Sunday, 11 March 2012

BABs - Diving Bells (and the art of sound processing)

Part One :

Here's a recent arrival (if only electronically) on my laptop, sent on to me by Olie Brice. BABs stands for Olie Brice (double bass), Jammes Allsopp (bass clarinet) and Alex Bonney (laptop), although not in that particular order ..... as the old saying goes.

Alex Bonney has never popped up on my blog (as yet), although I wrote a review for Splice over on Free Jazz blog late last year. That record mixed sound manipulation techniques by Pierre Alexandre Tremblay someone who's already a respected electro acoustic composer. That record mixed live and processed sound also, although in a melodic direction, using electronic processing as an accompanying instrument rather than a central point of sound control.

On Diving Bells, BABs uses sound manipulation as it's main reference. Bassist Olie Brice and reed-man (this time on bass clarinet only) James Allsopp rise to the challenge of providing extra material for Alex Bonney to work with. Among the looping sounds and clicks there's the cry of bass clarinet, spittled mouthpieces, detuned bass strings, hit bass strings, and didgeridoo like shrieks to name but a few. They manage to keep the whole thing up in the air wonderfully well, finding new angles to add which all end up in the melting pot of sounds. Of course when computers step in it's often difficult to really know who's doing what - a little like Woody Allen's remark in Radio Days about ventriloquists on the radio. But to a certain extent that's not important, the best thing to do is to sit back and just let the sound mixtures wash over you.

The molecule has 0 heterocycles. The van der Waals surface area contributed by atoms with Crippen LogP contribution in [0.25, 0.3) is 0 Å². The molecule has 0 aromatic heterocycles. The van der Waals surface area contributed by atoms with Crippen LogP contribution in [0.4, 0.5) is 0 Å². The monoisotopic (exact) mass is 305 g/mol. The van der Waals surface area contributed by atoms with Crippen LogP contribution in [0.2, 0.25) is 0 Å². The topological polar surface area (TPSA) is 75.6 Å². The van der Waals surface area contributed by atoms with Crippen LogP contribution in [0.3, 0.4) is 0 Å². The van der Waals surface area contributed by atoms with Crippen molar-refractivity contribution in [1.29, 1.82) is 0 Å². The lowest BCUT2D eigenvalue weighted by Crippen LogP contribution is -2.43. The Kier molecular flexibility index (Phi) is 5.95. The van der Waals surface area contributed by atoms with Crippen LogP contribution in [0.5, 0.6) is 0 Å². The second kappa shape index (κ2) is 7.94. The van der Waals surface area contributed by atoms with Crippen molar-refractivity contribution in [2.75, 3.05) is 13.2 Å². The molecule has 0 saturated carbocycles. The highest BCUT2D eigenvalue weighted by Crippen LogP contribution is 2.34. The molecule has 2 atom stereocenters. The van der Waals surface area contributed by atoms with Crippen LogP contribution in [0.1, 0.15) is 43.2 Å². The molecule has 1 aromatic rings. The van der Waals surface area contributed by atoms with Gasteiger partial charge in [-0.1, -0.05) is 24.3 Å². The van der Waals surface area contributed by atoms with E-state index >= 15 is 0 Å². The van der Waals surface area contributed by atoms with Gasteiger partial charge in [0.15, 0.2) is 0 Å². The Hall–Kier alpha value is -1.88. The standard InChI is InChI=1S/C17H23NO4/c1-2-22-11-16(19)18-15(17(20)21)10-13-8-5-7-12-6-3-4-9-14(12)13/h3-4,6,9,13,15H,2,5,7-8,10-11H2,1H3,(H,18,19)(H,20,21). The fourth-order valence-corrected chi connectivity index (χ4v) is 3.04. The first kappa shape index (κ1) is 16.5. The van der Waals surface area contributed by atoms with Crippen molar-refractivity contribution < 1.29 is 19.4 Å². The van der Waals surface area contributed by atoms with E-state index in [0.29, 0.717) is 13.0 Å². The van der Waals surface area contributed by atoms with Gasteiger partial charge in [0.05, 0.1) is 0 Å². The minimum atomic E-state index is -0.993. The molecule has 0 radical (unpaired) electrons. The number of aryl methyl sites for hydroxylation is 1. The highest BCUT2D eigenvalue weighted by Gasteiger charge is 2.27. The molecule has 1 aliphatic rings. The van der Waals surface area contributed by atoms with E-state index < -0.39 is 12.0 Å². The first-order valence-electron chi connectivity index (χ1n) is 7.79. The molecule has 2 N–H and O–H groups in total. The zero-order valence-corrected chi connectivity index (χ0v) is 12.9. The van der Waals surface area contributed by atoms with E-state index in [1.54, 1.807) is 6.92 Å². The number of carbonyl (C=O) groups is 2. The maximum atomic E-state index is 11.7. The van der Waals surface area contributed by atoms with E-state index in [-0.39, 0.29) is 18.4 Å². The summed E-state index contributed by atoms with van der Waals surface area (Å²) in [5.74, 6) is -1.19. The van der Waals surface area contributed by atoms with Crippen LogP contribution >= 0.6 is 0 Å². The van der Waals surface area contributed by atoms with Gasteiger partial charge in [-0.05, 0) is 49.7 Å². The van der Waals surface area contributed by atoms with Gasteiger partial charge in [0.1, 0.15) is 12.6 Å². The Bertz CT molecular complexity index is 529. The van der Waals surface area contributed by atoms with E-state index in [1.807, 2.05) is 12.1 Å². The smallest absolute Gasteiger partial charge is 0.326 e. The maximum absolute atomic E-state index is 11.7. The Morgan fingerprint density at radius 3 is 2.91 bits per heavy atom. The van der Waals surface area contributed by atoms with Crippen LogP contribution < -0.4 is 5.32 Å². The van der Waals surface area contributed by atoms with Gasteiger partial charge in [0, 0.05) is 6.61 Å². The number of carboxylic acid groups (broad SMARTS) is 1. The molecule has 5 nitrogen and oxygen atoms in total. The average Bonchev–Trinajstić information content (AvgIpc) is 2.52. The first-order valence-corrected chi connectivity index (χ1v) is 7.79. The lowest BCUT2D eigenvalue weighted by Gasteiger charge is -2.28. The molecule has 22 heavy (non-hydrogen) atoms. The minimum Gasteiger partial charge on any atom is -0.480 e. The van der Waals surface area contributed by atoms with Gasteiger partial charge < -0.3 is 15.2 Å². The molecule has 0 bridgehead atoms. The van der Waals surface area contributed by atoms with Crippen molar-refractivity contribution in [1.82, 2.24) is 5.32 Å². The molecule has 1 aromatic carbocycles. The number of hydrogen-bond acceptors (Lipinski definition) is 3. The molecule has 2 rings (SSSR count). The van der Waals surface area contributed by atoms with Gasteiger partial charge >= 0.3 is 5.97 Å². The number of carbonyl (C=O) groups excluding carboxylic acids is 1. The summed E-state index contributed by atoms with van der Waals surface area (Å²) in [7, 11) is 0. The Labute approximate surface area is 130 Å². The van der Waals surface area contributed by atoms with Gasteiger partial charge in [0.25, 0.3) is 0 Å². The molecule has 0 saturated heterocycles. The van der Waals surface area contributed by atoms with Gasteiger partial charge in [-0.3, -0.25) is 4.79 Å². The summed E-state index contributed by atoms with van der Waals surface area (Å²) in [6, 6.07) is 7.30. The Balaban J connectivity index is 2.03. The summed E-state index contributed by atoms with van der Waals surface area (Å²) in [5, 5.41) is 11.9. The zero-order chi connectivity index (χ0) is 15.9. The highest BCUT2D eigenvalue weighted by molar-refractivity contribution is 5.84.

Kelp Forest Embraces (Track 3).